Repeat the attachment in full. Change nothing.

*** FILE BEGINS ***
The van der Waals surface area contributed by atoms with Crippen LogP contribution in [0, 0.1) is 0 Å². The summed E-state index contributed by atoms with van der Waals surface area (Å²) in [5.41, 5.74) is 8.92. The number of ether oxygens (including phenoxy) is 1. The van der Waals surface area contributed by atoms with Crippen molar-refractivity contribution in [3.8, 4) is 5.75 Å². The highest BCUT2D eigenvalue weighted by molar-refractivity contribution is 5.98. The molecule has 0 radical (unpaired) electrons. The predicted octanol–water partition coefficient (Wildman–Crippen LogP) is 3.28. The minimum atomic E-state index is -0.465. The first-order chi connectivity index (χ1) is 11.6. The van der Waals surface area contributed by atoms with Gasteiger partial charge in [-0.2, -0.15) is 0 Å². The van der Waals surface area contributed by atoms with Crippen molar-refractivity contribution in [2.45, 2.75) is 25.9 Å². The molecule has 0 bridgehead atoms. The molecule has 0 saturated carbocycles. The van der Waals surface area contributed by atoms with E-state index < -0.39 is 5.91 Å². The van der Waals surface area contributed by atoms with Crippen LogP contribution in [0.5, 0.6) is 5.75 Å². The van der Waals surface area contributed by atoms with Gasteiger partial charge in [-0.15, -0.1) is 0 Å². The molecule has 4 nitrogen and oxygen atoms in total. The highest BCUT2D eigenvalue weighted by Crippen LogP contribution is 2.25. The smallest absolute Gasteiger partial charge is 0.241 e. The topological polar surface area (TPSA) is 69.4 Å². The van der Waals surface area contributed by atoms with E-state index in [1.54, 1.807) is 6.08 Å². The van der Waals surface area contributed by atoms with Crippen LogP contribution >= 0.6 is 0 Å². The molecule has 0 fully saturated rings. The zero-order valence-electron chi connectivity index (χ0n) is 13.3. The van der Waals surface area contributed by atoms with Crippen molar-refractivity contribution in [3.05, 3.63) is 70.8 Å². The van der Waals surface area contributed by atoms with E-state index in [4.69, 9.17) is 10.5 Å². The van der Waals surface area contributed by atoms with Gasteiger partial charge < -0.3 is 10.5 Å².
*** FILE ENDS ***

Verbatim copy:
The van der Waals surface area contributed by atoms with Crippen LogP contribution in [0, 0.1) is 0 Å². The summed E-state index contributed by atoms with van der Waals surface area (Å²) in [5.41, 5.74) is 8.92. The number of ether oxygens (including phenoxy) is 1. The van der Waals surface area contributed by atoms with Crippen molar-refractivity contribution in [3.8, 4) is 5.75 Å². The highest BCUT2D eigenvalue weighted by molar-refractivity contribution is 5.98. The molecule has 0 radical (unpaired) electrons. The predicted octanol–water partition coefficient (Wildman–Crippen LogP) is 3.28. The minimum atomic E-state index is -0.465. The first-order chi connectivity index (χ1) is 11.6. The van der Waals surface area contributed by atoms with Gasteiger partial charge in [-0.2, -0.15) is 0 Å². The van der Waals surface area contributed by atoms with Crippen molar-refractivity contribution in [2.45, 2.75) is 25.9 Å². The molecule has 0 bridgehead atoms. The molecule has 0 saturated carbocycles. The van der Waals surface area contributed by atoms with E-state index < -0.39 is 5.91 Å². The van der Waals surface area contributed by atoms with Crippen LogP contribution in [0.5, 0.6) is 5.75 Å². The van der Waals surface area contributed by atoms with Gasteiger partial charge in [-0.15, -0.1) is 0 Å². The molecule has 4 nitrogen and oxygen atoms in total. The highest BCUT2D eigenvalue weighted by Crippen LogP contribution is 2.25. The smallest absolute Gasteiger partial charge is 0.241 e. The topological polar surface area (TPSA) is 69.4 Å². The van der Waals surface area contributed by atoms with E-state index in [1.54, 1.807) is 6.08 Å². The van der Waals surface area contributed by atoms with Crippen LogP contribution >= 0.6 is 0 Å². The molecule has 0 fully saturated rings. The zero-order valence-electron chi connectivity index (χ0n) is 13.3. The van der Waals surface area contributed by atoms with Crippen molar-refractivity contribution in [3.05, 3.63) is 70.8 Å². The van der Waals surface area contributed by atoms with E-state index in [4.69, 9.17) is 10.5 Å². The van der Waals surface area contributed by atoms with Gasteiger partial charge < -0.3 is 10.5 Å².